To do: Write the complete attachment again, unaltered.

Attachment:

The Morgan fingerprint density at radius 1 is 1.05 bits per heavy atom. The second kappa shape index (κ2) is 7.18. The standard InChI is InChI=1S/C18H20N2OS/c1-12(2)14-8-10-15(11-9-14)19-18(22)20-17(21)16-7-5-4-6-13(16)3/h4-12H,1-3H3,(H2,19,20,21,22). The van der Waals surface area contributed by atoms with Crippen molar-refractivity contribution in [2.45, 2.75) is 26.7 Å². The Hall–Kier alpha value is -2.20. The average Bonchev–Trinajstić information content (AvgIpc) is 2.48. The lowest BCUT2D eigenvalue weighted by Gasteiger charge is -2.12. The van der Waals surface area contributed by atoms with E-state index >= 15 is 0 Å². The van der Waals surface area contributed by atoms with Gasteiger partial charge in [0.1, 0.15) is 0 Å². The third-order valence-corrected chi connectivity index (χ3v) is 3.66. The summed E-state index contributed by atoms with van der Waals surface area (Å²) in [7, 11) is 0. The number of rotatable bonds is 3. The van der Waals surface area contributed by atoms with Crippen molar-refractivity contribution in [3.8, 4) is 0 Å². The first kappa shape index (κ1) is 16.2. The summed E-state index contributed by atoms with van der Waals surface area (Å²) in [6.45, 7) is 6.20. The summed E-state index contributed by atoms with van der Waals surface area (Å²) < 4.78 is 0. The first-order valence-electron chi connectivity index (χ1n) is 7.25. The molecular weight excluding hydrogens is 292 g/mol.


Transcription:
The Morgan fingerprint density at radius 1 is 1.05 bits per heavy atom. The second kappa shape index (κ2) is 7.18. The standard InChI is InChI=1S/C18H20N2OS/c1-12(2)14-8-10-15(11-9-14)19-18(22)20-17(21)16-7-5-4-6-13(16)3/h4-12H,1-3H3,(H2,19,20,21,22). The van der Waals surface area contributed by atoms with Crippen molar-refractivity contribution in [2.45, 2.75) is 26.7 Å². The Hall–Kier alpha value is -2.20. The average Bonchev–Trinajstić information content (AvgIpc) is 2.48. The lowest BCUT2D eigenvalue weighted by Gasteiger charge is -2.12. The van der Waals surface area contributed by atoms with E-state index >= 15 is 0 Å². The van der Waals surface area contributed by atoms with Gasteiger partial charge in [0.1, 0.15) is 0 Å². The third-order valence-corrected chi connectivity index (χ3v) is 3.66. The summed E-state index contributed by atoms with van der Waals surface area (Å²) in [7, 11) is 0. The number of rotatable bonds is 3. The van der Waals surface area contributed by atoms with Crippen molar-refractivity contribution in [3.8, 4) is 0 Å². The first kappa shape index (κ1) is 16.2. The summed E-state index contributed by atoms with van der Waals surface area (Å²) in [6.45, 7) is 6.20. The summed E-state index contributed by atoms with van der Waals surface area (Å²) < 4.78 is 0. The first-order valence-electron chi connectivity index (χ1n) is 7.25. The molecular weight excluding hydrogens is 292 g/mol.